Copycat fight

With revenue projections quadrupling those in previous years and updated equipment improving the quality of its work, the Wayne County Copy Center seemed poised for a glossy 2008.

The glass-fronted center is located in newly renovated space in the basement of the Coleman A. Young Municipal Center conveniently near the elevators. It's been marketing itself with colorful brochures advertising its design, printing and binding work for county offices as well as walk-in business for the same services and general copying.

"I think it's a good service," says Caven West, the county's deputy clerk. "The monies that are made in that operation cover the expenses for that operation."

But the center, which by county charter is operated by the Wayne County Clerk's Office to do the county print work, has some local printing business owners angry about the competition and others wondering if a government entity, funded by taxpayers, should be taking work away from the private sector.

"I have heard from printers in my district that do have presses downtown and have called concerned about government being in competition with them," says Wayne County Commissioner Tim Killeen, who represents parts of Detroit's east side and the county's eastern suburbs. "They have called me and have been concerned about this in terms of, is this something legal the government can do? I'm looking into that for them. They are constituents of mine."

The copy center, West says, has had revenues of about $260,000 annually until this year. County agencies pay — transfer their funds to — the center for printing jobs that include reports, booklets, fliers and business cards. Expenses for employees, supplies and other costs are supposed to match the revenues, as the center operates within its own budget, West says.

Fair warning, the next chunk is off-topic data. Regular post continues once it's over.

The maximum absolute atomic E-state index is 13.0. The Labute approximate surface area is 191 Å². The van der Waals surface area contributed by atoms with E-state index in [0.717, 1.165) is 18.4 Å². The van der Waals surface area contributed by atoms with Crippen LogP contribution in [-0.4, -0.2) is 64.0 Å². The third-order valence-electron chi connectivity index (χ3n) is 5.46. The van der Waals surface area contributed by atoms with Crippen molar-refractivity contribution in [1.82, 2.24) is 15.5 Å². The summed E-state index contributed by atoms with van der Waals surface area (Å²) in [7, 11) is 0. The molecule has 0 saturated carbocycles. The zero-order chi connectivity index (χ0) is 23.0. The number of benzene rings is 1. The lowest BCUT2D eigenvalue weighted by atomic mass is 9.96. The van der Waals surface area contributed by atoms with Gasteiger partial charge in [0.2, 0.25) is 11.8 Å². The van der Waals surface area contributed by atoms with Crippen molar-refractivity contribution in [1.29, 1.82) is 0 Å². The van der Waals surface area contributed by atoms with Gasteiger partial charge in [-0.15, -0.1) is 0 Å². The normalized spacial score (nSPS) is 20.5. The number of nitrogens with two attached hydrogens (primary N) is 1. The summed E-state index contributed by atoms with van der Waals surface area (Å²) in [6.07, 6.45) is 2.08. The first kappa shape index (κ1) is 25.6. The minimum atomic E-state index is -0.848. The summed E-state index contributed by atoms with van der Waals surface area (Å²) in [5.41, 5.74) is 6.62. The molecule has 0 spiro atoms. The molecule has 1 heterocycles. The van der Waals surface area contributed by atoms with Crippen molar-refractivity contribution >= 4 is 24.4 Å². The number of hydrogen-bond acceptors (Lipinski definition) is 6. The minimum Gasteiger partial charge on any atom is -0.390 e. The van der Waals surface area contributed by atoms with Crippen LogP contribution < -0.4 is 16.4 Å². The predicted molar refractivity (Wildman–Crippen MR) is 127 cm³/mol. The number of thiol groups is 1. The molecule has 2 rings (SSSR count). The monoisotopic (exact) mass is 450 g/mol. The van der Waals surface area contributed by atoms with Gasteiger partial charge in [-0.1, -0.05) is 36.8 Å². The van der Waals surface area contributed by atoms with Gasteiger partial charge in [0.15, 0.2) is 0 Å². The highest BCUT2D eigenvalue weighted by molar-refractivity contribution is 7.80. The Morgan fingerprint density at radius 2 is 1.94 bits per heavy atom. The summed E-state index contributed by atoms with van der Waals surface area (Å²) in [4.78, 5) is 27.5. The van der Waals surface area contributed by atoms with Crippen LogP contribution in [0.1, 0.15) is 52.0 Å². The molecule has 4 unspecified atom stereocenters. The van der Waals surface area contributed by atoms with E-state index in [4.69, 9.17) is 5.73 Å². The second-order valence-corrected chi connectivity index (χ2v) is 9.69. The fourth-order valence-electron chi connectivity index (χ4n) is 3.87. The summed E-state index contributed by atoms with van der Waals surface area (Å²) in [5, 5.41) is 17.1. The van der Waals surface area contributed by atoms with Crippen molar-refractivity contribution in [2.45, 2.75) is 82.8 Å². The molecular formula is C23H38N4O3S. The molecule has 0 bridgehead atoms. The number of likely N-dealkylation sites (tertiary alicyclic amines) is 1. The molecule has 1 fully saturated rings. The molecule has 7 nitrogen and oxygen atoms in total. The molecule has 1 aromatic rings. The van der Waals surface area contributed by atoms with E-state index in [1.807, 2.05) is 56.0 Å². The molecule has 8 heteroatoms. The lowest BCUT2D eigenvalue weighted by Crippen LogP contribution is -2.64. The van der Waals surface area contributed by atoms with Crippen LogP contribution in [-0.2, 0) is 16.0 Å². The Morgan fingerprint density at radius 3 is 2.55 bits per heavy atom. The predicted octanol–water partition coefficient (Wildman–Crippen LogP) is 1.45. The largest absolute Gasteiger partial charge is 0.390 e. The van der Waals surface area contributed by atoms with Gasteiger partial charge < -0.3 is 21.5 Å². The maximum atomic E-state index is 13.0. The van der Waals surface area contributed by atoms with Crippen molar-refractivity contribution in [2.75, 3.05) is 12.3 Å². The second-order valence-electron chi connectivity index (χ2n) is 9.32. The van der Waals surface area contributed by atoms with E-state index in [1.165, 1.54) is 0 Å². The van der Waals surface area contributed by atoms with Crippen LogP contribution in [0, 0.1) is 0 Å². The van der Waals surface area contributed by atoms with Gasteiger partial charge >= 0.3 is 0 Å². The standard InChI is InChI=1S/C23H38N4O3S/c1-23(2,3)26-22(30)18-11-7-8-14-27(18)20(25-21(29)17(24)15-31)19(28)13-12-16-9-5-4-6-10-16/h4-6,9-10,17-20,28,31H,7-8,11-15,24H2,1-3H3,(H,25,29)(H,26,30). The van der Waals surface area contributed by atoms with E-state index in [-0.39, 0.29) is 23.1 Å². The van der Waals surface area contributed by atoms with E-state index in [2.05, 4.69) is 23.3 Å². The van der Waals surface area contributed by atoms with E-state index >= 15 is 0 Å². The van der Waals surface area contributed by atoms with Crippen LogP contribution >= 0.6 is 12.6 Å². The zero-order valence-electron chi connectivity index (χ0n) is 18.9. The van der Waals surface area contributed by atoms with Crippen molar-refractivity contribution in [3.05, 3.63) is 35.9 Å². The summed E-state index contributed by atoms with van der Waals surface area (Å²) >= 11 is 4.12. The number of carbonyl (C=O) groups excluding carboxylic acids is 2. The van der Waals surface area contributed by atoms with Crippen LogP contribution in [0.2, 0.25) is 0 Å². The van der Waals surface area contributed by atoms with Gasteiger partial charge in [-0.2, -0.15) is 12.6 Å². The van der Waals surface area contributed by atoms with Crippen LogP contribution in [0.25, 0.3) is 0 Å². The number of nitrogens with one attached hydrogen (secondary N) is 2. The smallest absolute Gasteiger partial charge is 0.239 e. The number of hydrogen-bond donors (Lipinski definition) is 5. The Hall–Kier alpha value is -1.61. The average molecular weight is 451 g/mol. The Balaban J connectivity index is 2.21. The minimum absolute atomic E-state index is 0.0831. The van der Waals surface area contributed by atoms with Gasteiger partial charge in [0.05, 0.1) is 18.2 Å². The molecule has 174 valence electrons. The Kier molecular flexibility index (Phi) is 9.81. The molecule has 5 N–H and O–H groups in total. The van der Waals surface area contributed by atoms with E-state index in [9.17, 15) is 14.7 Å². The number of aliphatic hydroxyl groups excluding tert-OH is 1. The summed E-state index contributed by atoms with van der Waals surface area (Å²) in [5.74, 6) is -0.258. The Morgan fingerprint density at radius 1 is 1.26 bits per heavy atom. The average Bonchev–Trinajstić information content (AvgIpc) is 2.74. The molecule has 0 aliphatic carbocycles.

In other words, it is not intended to generate a "profit."

Since 2006, the Wayne County Commission has approved three resolutions totaling about $1.7 million for the center's renovations, equipment leases and purchases. Commissioners in October also passed a three-year, $630,000 professional services contract with Xerox Corp. that pays for three full-time contractors to train the five county employees in the center, according to records.


West says county administrators requested the "investment" in the copy center after learning that some county agencies and employees were going to local print shops to have work done and paid for with county funds.

"In the county charter it specifically states that the Clerk's Office is responsible for reproduction services. That's the legal basis for this," West says. "Over time, the operation became obsolete because we didn't have state-of-the-art equipment. We didn't have the necessary staff with the necessary skill set to be able to provide whatever jobs the county department wanted us to produce. How was it that we had this copy center running nowhere near the capacity that we could be operating at?"

Cash-strapped counties, hampered further by state budget limits and uncertain federal funding for some programs, have to be resourceful about raising money, says Tom Hickson, director of legislative affairs at the Michigan Association of Counties.